In a field where many prominent observers have highlighted the serious problems caused by theoretical fragmentation, the importance of this endeavor cannot be underestimated. SAT has gone head to head with other contemporary theories and established its unique contributions to the explanation of crime, including its clear and testable implications, its integration of individual and environmental levels of explanation, and its attention to crime as a form of moral rule-breaking.
To test this theory, Wikström has designed and implemented an ambitious, multilevel longitudinal study investigating key personal dimensions of young people; key social, environmental, spatial and temporal features of their activity fields; and their crime involvement; and how these change across adolescence and into adulthood. The Peterborough Adolescent and Young Adult Development Study (PADS+; see www.pads.ac.uk) is one of the largest and most successful longitudinal studies of crime ever undertaken in the UK, and the only one to empirically test cross-level interactions in the explanation of crime. PADS+ combines existing methodologies with innovative techniques designed to measure social environments and participants’ exposure to those environments, at a level of detail rarely attempted longitudinally across such a large sample. In particular, Wikström pioneered a new method of combining space-time budgets with small area ecometrics to study exposure to different social contexts and its relevance for crime involvement. This technique is now being replicated in studies around the world. Independent tests of SAT are also appearing and providing additional support for the theory.
Findings from these studies and PADS+ highlight the role of the social environment and the interaction between people and environments in young people’s crime involvement. The book Breaking Rules provides a comprehensive overview of the rigorous study design, crime involvement and key relevant personal and social factors in a contemporary adolescent sample, and, for the first time ever in criminology, presents concrete evidence that crime occurs when (and only when) people with specific personal characteristics take part in settings with specific environmental features under specific circumstances. Wikström’s study and innovative methods allow for the identification of environmental features which make settings criminogenic, and personal characteristics which make some people vulnerable, and others resistant, to those settings. These findings have critical implications for crime prevention.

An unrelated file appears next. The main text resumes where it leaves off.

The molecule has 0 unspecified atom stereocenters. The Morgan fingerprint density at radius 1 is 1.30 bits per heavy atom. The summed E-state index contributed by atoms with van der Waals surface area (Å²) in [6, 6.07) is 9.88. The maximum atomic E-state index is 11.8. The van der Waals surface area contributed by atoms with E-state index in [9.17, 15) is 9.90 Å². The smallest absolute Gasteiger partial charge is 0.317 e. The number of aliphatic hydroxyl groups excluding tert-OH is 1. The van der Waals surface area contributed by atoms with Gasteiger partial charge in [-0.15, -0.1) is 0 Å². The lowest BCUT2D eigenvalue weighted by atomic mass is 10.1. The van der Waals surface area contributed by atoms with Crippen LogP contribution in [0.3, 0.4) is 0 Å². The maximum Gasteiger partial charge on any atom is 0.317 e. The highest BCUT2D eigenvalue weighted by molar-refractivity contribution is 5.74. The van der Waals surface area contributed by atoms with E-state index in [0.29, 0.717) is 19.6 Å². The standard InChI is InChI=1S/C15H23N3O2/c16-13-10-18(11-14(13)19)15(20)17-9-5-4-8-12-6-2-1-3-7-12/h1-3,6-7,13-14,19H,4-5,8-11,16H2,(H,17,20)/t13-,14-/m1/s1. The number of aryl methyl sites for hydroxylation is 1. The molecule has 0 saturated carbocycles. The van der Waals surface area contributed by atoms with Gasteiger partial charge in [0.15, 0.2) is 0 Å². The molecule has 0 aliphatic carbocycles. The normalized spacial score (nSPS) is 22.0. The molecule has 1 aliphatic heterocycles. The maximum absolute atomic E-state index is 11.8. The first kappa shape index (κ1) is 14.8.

University of Stockholm (BA 1976; PhD 1985; Docent 1988)
Bouhana, N. & Wikström, P-O H. (2010). Theorizing terrorism: Terrorism as moral action - a scoping study. Contemporary Readings in Law and Social Justice, 2, 9-79.
Bouhana, N. & Wikström, P-O H. (2011). Al Qa'ida-influenced radicalisation: A rapid evidence assessment guided by situational action theory. Counter terrorism research and analysis.
Oberwittler, D. & Wikström, P-O H. (2009). Why small is better: Advancing the study of the role of behavioral contexts in crime causation. In: Weisburd, D., Bernasco, W. & Bruinsma, G. J. N. (eds.) Putting crime in its place: Units of analysis in geographic criminology. New York: Springer.
Sampson, R. J. & Wikström, P-O H. (2008). The social order of violence in Chicago and Stockholm neighborhoods: A comparative inquiry. In: Kalyvas, S., Shapiro, I. & Masoud, T. (eds.) Order, conﬂict, and violence. New York, NY: Cambridge University Press
Wikström, P-O H. (2004). Crime as alternative: Towards a cross-level situational action theory of crime causation. In: McCord, J. (ed.) Beyond empiricism: Institutions and intentions in the study of crime. New Brunswick, NJ: Transaction Publishers.
Wikström, P-O H. (2005). The social origins of pathways in crime: Towards a developmental ecological action theory of crime involvement and its changes. In: Farrington, D. P. (ed.) Integrated developmental and life-course theories of offending. Advances in Criminological Theory, Volume 14. New Brunswick, NJ: Transaction Publishers.
Wikström, P-O H. (2006). Individuals, settings, and acts of crime: Situational mechanisms and the explanation of crime. In: Wikström, P.-O. H. & Sampson, R. J. (eds.) The explanation of crime: Context, mechanisms and development. Cambridge: Cambridge University Press.
Wikström, P-O H. (2010a). Explaining crime as moral actions. In: Hitlin, S. & Vaisey, S. (eds.) Handbook of the sociology of morality. New York: Springer Verlag.
Wikström, P-O H. (2010b). Situational Action Theory. In: Cullen, F. & Wilcox, P. (eds.) Encyclopedia of criminological theory. London: Sage Publications.
Wikström, P-O H. (2011a). Does everything matter? Addressing problems of causation and explanation in the study of crime. In: McGloin, J. M., Silverman, C. J. & Kennedy, L. W. (eds.) When crime appears: The role of emergence. New York, NY: Routledge.